Tourism and business leaders have hit out at two Northland councils for not providing enough funding for a planned $93 million conference and events centre that was part of the $220m Oruku development in Whangārei.
Last week, the Northern Advocate reported that the planned hotel and conference centre is in danger of not getting off the ground after Whangārei District Council (WDC) withdrew its proposed funding for the conference centre from its Long Term Plan.
Despite this, the people behind the Oruku Landing Development - planned on Riverside Dr - say while disappointed at the council's decision, they will continue to keep the development going. And they've received support from the business and tourism sectors.
Last year, the Government announced it was putting $60m into the planned $93m conference and events centre that was part of the $220m Oruku development. The $60m was from the Covid Response and Recovery Fund.
But for the plan to proceed, it needed roughly another $30m from ratepayers, with WDC asked to front up with $17.6m to pay for infrastructure such as roading, stormwater and wastewater networks, and Northland Regional Council (NRC) was asked for $14m to help fit it out.
But WDC chief executive Rob Forlong said the Oruku Landing Development would not be included in the council's 2021-31 Long Term Plan, although future options could be considered.
"Our LTP consultation proposed that we include $23m towards Oruku Landing in our 10-year plan subject to a number of conditions being met. These included a commitment of $14m from the Northland Regional Council (NRC), and a satisfactory outcome of due diligence investigations.
"Recently, two things happened. The NRC approved only $6m to the project in its LTP, and we found matters arising during our due diligence process that would require further investigation and negotiation. The effect of these was that the conditions our council required have not been met.''
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Northland tourism leader Jeroen Jongejans said it was crazy for the council not to have supported the development with ratepayer funds as the region may never get another opportunity of $60m from central government for such a project.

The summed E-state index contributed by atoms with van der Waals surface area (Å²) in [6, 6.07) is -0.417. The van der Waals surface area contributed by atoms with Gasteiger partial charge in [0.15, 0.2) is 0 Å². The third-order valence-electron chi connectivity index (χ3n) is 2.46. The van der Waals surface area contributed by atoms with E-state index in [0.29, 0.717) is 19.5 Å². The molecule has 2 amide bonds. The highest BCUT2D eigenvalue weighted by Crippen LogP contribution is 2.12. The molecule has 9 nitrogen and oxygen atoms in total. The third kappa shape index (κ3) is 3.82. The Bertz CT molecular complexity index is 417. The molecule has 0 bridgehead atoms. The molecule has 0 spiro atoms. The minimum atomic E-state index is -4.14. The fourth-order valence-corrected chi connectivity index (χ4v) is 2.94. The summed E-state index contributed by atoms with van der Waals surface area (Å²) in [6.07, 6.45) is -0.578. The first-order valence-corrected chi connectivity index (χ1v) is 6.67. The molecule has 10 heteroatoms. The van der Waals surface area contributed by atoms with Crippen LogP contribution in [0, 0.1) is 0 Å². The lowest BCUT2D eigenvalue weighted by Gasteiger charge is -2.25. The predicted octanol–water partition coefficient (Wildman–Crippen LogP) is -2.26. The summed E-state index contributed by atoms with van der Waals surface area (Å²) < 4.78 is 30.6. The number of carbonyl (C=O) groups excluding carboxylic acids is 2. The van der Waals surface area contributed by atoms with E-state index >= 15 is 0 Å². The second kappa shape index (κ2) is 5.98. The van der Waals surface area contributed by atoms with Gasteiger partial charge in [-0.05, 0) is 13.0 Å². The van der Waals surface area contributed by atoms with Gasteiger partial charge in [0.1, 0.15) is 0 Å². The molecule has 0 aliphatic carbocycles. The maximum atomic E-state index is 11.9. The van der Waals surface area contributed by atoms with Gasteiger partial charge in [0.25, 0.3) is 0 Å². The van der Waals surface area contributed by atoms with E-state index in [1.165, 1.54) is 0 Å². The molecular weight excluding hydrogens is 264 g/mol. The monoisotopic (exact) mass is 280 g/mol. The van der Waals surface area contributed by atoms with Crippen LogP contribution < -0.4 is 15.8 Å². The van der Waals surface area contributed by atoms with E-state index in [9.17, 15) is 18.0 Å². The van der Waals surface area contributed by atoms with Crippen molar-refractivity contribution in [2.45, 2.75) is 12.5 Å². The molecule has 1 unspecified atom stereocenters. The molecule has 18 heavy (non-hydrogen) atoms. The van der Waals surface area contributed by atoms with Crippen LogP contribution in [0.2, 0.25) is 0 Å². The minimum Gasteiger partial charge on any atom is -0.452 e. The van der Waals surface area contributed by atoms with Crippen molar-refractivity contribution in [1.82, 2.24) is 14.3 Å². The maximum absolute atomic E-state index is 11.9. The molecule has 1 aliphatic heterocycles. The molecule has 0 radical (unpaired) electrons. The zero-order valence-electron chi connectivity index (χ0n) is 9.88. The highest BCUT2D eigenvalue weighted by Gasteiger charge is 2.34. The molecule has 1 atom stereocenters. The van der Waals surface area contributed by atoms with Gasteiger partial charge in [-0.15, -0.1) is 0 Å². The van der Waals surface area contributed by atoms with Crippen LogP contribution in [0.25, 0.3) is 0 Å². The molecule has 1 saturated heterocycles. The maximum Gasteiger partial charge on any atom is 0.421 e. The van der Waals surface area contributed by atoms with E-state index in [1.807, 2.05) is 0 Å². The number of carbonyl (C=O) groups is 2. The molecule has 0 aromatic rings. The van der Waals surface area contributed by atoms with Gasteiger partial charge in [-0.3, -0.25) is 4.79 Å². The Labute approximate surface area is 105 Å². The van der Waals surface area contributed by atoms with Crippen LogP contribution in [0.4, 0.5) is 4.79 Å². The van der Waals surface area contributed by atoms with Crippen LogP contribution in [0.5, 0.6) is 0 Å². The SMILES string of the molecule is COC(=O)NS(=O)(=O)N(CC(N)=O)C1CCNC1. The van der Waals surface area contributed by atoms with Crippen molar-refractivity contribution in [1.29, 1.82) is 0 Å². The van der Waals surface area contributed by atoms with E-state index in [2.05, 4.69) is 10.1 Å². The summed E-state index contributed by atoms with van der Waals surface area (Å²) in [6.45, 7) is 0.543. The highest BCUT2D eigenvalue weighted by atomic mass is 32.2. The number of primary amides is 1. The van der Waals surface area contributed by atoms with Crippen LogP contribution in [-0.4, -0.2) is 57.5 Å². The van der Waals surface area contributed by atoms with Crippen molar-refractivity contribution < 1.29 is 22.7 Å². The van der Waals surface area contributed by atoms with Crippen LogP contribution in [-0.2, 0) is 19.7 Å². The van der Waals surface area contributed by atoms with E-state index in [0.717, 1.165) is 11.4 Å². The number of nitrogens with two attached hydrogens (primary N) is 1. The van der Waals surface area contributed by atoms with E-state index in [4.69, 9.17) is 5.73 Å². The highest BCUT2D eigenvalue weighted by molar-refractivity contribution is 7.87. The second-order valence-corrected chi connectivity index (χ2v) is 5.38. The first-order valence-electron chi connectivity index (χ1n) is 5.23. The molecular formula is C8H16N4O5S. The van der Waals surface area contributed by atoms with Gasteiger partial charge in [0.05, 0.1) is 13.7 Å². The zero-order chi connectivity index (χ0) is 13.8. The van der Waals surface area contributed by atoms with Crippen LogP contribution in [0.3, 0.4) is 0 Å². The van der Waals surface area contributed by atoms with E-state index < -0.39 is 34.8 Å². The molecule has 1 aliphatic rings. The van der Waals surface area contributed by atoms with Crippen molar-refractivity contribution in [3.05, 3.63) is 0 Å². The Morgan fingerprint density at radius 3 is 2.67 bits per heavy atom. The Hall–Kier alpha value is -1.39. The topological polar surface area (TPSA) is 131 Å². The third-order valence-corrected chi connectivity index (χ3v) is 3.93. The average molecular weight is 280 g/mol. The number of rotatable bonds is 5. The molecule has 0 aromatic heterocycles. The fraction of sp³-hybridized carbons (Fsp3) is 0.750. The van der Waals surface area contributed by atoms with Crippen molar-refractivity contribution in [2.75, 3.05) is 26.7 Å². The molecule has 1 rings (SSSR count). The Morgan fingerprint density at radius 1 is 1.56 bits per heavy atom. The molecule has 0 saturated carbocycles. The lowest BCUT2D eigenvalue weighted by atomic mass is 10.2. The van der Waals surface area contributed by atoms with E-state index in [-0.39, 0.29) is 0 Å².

''We've never had $60m from Government just like that and we may never get it again.
"Our domestic tourism market has shown that there is a big domestic market for Northland, particularly from Auckland, and we need top-class developments like this,'' Jongejans said.
''People want to come up here and a large conference centre would have attracted many conferences and events to the city that we just can't get at the moment. We would look like total idiots not to take up that [$60m in Government funding]''
He said while the borders were closed to international visitors, that would not last forever and Northland needed to make sure it had adequate tourism infrastructure in place for when foreign visitors returned en masse.
NorthChamber president Tim Robinson said both councils should have given the development what was needed to proceed as the conference would provide much-needed work and attract people to the city.
''This is a once-in-a-lifetime $60m opportunity from central government and our councils are turning it down,'' he said.
''We won't get another opportunity like this and I'd urge the councils to revisit their decisions. I hope they can work together to find a way forward to make this great opportunity happen.''